The department ‘Planetary Laboratories’ (PLL) combines a wide and highly complementary range of laboratory setups. We offer laboratory techniques as well as environmental chambers that cover almost all bodies in the solar system and many beyond. This range of techniques available in one research institution is unique in Europe if not the world.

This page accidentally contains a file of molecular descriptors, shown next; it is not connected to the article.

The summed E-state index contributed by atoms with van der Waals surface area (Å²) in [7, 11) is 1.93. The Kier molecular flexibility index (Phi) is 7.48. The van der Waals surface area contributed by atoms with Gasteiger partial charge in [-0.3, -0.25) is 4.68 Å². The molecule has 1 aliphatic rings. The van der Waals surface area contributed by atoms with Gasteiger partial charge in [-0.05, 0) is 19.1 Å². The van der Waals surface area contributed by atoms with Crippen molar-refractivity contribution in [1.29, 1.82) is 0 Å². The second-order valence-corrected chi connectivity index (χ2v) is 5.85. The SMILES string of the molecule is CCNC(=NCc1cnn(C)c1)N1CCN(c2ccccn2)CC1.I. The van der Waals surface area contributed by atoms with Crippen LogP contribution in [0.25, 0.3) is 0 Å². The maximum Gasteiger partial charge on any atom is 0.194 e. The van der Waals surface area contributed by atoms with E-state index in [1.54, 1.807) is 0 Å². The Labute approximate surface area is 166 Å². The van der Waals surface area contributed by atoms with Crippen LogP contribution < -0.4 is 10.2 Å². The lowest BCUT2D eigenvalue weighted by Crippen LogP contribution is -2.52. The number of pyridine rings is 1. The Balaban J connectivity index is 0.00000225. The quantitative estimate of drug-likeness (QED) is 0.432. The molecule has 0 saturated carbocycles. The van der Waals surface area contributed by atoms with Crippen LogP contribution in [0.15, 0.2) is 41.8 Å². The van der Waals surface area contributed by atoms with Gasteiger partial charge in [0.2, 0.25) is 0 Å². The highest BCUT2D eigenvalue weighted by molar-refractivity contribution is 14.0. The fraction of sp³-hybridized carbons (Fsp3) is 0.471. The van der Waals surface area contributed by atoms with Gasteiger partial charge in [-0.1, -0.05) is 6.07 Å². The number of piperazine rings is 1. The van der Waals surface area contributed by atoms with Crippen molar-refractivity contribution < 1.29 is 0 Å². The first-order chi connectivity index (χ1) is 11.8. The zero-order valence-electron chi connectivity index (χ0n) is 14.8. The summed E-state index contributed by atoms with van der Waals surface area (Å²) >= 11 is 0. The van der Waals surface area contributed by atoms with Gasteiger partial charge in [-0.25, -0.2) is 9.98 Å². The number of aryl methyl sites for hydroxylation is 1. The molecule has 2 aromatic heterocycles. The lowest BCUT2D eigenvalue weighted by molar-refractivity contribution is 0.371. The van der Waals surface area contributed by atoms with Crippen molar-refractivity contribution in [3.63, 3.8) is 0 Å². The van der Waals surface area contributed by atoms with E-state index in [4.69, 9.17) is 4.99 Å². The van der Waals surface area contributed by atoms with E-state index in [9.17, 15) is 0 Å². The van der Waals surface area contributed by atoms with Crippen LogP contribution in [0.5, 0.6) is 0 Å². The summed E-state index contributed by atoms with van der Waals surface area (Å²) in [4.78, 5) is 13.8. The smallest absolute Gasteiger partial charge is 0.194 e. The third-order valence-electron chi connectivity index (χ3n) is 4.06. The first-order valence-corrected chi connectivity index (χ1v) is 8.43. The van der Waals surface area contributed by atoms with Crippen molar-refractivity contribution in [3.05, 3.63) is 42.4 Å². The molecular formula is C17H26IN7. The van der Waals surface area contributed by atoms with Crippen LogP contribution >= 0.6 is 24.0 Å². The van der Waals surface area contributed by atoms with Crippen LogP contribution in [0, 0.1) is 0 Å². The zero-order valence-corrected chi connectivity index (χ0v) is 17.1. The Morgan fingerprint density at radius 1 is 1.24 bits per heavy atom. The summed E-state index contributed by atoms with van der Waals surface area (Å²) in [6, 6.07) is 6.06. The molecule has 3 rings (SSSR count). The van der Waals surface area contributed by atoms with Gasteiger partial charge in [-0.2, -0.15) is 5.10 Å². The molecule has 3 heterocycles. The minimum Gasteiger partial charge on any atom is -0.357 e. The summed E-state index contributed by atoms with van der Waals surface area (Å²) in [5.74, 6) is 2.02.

The overarching questions driving the activities of PLL are the formation and evolution of planetary surfaces and the potential for current or past habitability. Remote sensing spectral data for Mars, the Moon, Mercury and even Venus have provided us with insights into the evolution processes of terrestrial planets, but also raised a number of open questions. These questions have to be addressed by combining data returned from missions, analogue studies under realistic planetary conditions, and the analysis of returned sample material. Global reconnaissance of planetary surfaces can only be obtained by remote sensing methods. In-situ techniques such as Raman spectroscopy can provide local context information. Simulating the environments encountered within the solar system and beyond is key to understand the remote sensing data, the alteration processes on planetary surfaces, as well as potential habitable environments. Analysis of returned sample material provides the ultimate ground truth. With the unique capabilities in PLL this ground truth can be linked back to the local (in situ missions) and global contexts, allowing us to address the fundamental questions related to planetary formation, evolution and the potential for habitability.